Choosing a School Checklist for Detroit Families
Use this guide to help you pick the right Detroit school for your child.
Deciding which school in Detroit is best for your child can seem overwhelming. With so many options, it’s tough to narrow your choices and track your pros and cons. Get started with this list of some key considerations for your student – and family.
Think about what’s most important to you in a school – not only the atmosphere but also the day-to-day logistics.
- What school hours and schedule work for your needs? Check its calendar. Are there many professional development days (where students are off whole or half days)? Do the holiday breaks align with your schedule?
- Do you need transportation? If it’s not provided, are you OK with public transportation or private options?
- What type of academics and curriculum best meet your child’s needs?
- Are there certain activities and/or courses the school must offer?
- What school priorities, values and/or mission are you looking for?
2. Narrow down your options.
Research the DetroitSchoolsGuide.com directories, which connect you to school websites, and look at state data. Get opinions from fellow parents, community members and educators.
- What is the school’s mission or focus?
- What is the average class size?
- What is the school’s approach to student discipline?
- How much time, on average, are students spending on homework?
- What measures has the school taken to ensure safety?
- How does the school support students who have academic, behavioral/emotional or social difficulties?
- If special services are needed, does the school have the specific type of support your child needs (i.e., a social worker, physical therapist, etc.)?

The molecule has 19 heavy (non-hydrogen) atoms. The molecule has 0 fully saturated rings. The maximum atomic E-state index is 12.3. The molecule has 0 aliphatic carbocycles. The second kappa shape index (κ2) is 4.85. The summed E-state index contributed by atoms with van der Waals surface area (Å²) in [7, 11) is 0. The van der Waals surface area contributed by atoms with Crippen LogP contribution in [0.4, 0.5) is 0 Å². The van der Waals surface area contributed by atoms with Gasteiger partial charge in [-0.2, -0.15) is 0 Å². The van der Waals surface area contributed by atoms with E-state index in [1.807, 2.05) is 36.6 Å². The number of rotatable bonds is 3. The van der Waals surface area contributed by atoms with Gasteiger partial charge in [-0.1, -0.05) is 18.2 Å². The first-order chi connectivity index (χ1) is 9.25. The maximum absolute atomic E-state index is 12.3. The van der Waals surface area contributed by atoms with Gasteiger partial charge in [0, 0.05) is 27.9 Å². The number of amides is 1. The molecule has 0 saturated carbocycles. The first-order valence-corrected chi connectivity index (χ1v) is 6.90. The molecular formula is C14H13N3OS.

- What does the school do to help develop students’ character?
- What activities are offered after school or on weekends? Are they fee-based or free?
- What types of technology do students have access to in the classroom or library?
- Does the school offer a nutritionally-balanced breakfast and lunch program?
- Is supervised before- and after-school care offered?
- What is the level of experience of the leadership, teachers and staff?
- Does the school have tutoring programs?
- How does the school assess students and their development?
- What evidence is there that the school is effectively teaching students to read?
- What are staff expectations for kids who are entering for the first year? Is support available to help those coming in behind and/or who are advanced?
- Are the teachers certified?
- Are teachers co-teaching or working with paraprofessionals who offer support in the classroom?
- What is the student-to-teacher ratio?
- Are parent volunteers welcome in the classroom?
- What is the school’s retention rate?
- For high schools, what is the graduation rate?
- Does the school provide enrichment opportunities for all students? For gifted students or those with special needs?
- Is it considered “low-performing” by the state education department?
- What type of curriculum is offered?
- What courses does the school offer in addition to core subjects?
- What is the daily schedule?
- What is the educational philosophy? Does it match your family’s needs?
- How frequently can kids move around or engage in physical activity?
- Is the curriculum culturally sensitive?
- When and how often does school leadership evaluate the curriculum?
3. Visit the schools.
Schedule a tour of in advance and make sure there’s time to talk with the principal. It’s the best way to check if a school will work for your student and family.
- Is the building clean?
- Does it feel welcoming?
- Do things appear to be in good working order?
- Do you feel comfortable with the security measures in place?
- Does the location seem safe?
- How easy is parking?
- Are classrooms clean, roomy and maintained at a safe temperature?
4. Listen to your instincts.
As you work through the process – no matter how stressful it may feel! – remember: You know your child best. Always ask:
- Do I see my child feeling comfortable here? Would I be?
- Does the administration and teachers seem open to input/feedback?
- Do I have all the information that I need to be comfortable with this choice and, if not, what else do I need?